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Why Ross Brawn has a clear consience


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#1 bond

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Posted 05 April 2009 - 14:35

From James Allen Blog:

Interested to see that Ross Brawn has started responding to the criticism levelled at him by Flavio Briatore that he has misused his position as chair of the technical working group by not declaring his hand on the diffuser issue whenthe rules for 2009 were being discussed. Brawn raised the subject early last year, he says and proposed that the rules be tightened up.

“In March 2008 that was offered. If I’m frank I didn’t say ‘look we are going to do this diffuser if you don’t accept this rule’ because I’m not going to tell people what we’re doing, but I explained that I felt that we should have a different set of rules to simplify what needs to be done,” he said.

“I offered them and they were rejected, so my conscience is very clear. And those rules that I put on the table would have stopped a lot of things. It would have stopped the diffuser, it would have stopped all those bargeboards around the front, and it would have cleaned the cars up.”

I’ve been told by a senior engineer from a non-trick diffuser team that Brawn came to one meeting and said, albeit not in so many words, “Look we need to change the rules here because we are going to be miles ahead next year.”

The others chuckled politely given how far back Honda were at the time. They are not chuckling now.

http://allenonf1.wor...clear-consience

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#2 Orin

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Posted 05 April 2009 - 14:47

Also here

http://www.autosport...rt.php/id/74282

Briatore is pond life, always has been.

Kudos to Brawn for seeing the loopholes and offering to close them. I've mixed feelings about the affair, if some teams are nullifying the advantage of adjustable wings I'd like to see the loopholes closed; at the same time it appears the other teams haven't a leg to stand on.

#3 Madras

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Posted 05 April 2009 - 14:52

Nice one Brawn.

Flavio is a strange chap, I remember reading that before he was put in charge of the Benneton team in the 80s he wasnt interested in motorsport whatsoever, he's just one of those people who likes making money.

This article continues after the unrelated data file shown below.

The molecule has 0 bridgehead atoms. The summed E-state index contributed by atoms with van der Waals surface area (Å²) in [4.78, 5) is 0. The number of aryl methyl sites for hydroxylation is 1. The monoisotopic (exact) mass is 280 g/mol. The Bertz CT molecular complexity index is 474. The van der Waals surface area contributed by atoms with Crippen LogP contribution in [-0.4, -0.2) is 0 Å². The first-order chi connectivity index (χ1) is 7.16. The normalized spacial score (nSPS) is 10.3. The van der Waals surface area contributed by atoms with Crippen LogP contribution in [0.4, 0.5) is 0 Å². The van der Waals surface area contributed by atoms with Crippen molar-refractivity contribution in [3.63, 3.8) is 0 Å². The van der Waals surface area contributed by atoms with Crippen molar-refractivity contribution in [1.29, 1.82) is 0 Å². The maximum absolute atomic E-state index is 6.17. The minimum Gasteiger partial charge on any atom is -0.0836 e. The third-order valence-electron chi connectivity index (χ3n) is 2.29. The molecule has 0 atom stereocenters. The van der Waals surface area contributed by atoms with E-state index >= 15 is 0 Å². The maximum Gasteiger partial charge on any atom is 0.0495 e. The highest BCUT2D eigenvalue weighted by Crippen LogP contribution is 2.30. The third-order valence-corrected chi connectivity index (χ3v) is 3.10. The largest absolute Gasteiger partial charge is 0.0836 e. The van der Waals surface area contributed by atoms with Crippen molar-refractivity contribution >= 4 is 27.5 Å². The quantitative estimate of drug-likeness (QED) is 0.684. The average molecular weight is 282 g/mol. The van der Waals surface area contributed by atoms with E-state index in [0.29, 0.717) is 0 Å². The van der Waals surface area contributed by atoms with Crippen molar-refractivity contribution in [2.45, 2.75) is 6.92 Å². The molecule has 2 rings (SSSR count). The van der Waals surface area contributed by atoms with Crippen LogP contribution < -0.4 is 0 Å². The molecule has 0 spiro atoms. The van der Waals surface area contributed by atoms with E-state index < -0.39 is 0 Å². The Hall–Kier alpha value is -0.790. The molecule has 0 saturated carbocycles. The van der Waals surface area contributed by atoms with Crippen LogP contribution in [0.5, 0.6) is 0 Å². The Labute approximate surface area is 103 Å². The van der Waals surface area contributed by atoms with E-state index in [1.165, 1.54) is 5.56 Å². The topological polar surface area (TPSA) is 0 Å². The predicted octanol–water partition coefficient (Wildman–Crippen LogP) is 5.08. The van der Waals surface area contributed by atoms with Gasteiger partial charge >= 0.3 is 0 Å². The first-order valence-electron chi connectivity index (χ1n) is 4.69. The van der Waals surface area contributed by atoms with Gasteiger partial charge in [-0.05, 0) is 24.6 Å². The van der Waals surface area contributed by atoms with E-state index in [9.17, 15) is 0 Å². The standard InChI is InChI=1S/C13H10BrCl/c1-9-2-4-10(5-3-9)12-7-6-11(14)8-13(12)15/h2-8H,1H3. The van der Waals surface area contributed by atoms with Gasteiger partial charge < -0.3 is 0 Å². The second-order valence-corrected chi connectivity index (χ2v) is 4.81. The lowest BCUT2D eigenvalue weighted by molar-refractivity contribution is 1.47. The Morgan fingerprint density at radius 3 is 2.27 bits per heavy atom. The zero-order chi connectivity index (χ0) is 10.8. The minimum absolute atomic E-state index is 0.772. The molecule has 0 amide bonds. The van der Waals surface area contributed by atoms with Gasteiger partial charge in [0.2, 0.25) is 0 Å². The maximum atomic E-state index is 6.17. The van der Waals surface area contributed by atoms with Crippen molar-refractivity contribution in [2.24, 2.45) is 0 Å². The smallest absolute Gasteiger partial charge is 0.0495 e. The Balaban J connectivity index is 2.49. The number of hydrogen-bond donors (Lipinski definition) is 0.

#4 RoutariEnjinu

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Posted 05 April 2009 - 14:56

There's really no contest then. The most the FIA can surely do is just say from race X, all diffusers must be as per Y.

Then again, wasn't the Mass Damper classed as movable aero? :confused:

#5 Galko877

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Posted 05 April 2009 - 14:57

Well said, Ross! :up:

#6 quasi C

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Posted 05 April 2009 - 14:59

I’ve been told by a senior engineer from a non-trick diffuser team that Brawn came to one meeting and said, albeit not in so many words, “Look we need to change the rules here because we are going to be miles ahead next year.”

The others chuckled politely given how far back Honda were at the time. They are not chuckling now.

:lol: great stuff. Hope it's declared legal.

#7 Urawa

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Posted 05 April 2009 - 15:00

I’ve been told by a senior engineer from a non-trick diffuser team that Brawn came to one meeting and said, albeit not in so many words, “Look we need to change the rules here because we are going to be miles ahead next year.”

The others chuckled politely given how far back Honda were at the time. They are not chuckling now.


Owned :rotfl: :up:

#8 fed up

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Posted 05 April 2009 - 15:05

"If I'm frank I didn't say 'look we are going to do this diffuser if you don't accept this rule' because I'm not going to tell people what we're doing, but I explained that I felt that we should have a different set of rules to simplify what needs to be done.

"I offered them and they were rejected, so my conscience is very clear. And those rules that I put on the table would have stopped a lot of things. It would have stopped the diffuser, it would have stopped all those bargeboards around the front, and it would have cleaned the cars up.

"Because it was clear that when we started to work on the regulations that there were things that you could do, and we needed to perhaps clean them up, but nobody was interested. They are interested now."


I see it differently. It seems that Brawn had already spotted a loop hole and offered, out of the kindness of his heart we are led to believe, to clarify the rules. But, he claims, it was rejected - Flavio begs to differ, claiming that Ross didn't advise his fellow colleagues.

My view is that Ross is being disingenuous. How are we to know exactly what he said that was subsequently rejected.

It now makes sense to me when Ross was claiming that they had a front running car for 2009. I'm also guessing that he took this knowledge to the Honda board when he was appointed which would explain why Honda spent fortunes in the last year - it's just a pity they didn't see it out.

Brawn was very clever, but I'm not sure it's cricket.

#9 Madras

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Posted 05 April 2009 - 15:10

Originally posted by fed up


I see it differently. It seems that Brawn had already spotted a loop hole and offered, out of the kindness of his heart we are led to believe, to clarify the rules. But, he claims, it was rejected - Flavio begs to differ, claiming that Ross didn't advise his fellow colleagues.

My view is that Ross is being disingenuous. How are we to know exactly what he said that was subsequently rejected.

It now makes sense to me when Ross was claiming that they had a front running car for 2009. I'm also guessing that he took this knowledge to the Honda board when he was appointed which would explain why Honda spent fortunes in the last year - it's just a pity they didn't see it out.

Brawn was very clever, but I'm not sure it's cricket.